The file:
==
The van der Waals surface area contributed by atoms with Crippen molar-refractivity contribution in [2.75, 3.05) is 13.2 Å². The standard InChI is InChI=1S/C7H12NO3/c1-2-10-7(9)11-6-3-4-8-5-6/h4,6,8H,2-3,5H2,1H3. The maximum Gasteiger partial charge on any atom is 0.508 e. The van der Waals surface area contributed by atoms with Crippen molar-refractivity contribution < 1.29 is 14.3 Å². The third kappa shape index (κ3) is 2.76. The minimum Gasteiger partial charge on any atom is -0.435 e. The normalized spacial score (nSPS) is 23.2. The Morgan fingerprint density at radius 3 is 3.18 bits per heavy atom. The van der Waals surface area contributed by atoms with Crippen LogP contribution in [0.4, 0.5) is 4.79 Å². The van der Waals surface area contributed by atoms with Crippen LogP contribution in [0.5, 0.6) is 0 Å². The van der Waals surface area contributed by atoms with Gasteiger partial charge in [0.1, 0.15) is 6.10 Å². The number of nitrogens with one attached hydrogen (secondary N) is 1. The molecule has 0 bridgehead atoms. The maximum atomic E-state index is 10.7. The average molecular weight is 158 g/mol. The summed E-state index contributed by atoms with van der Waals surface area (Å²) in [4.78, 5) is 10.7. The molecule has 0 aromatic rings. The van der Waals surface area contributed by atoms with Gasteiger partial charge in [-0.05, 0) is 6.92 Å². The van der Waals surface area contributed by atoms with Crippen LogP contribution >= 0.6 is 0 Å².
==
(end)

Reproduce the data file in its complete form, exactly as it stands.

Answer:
The van der Waals surface area contributed by atoms with Crippen molar-refractivity contribution in [2.75, 3.05) is 13.2 Å². The standard InChI is InChI=1S/C7H12NO3/c1-2-10-7(9)11-6-3-4-8-5-6/h4,6,8H,2-3,5H2,1H3. The maximum Gasteiger partial charge on any atom is 0.508 e. The van der Waals surface area contributed by atoms with Crippen molar-refractivity contribution < 1.29 is 14.3 Å². The third kappa shape index (κ3) is 2.76. The minimum Gasteiger partial charge on any atom is -0.435 e. The normalized spacial score (nSPS) is 23.2. The Morgan fingerprint density at radius 3 is 3.18 bits per heavy atom. The van der Waals surface area contributed by atoms with Crippen LogP contribution in [0.4, 0.5) is 4.79 Å². The van der Waals surface area contributed by atoms with Crippen LogP contribution in [0.5, 0.6) is 0 Å². The van der Waals surface area contributed by atoms with Gasteiger partial charge in [0.1, 0.15) is 6.10 Å². The number of nitrogens with one attached hydrogen (secondary N) is 1. The molecule has 0 bridgehead atoms. The maximum atomic E-state index is 10.7. The average molecular weight is 158 g/mol. The summed E-state index contributed by atoms with van der Waals surface area (Å²) in [4.78, 5) is 10.7. The molecule has 0 aromatic rings. The van der Waals surface area contributed by atoms with Gasteiger partial charge in [-0.05, 0) is 6.92 Å². The van der Waals surface area contributed by atoms with Crippen LogP contribution >= 0.6 is 0 Å².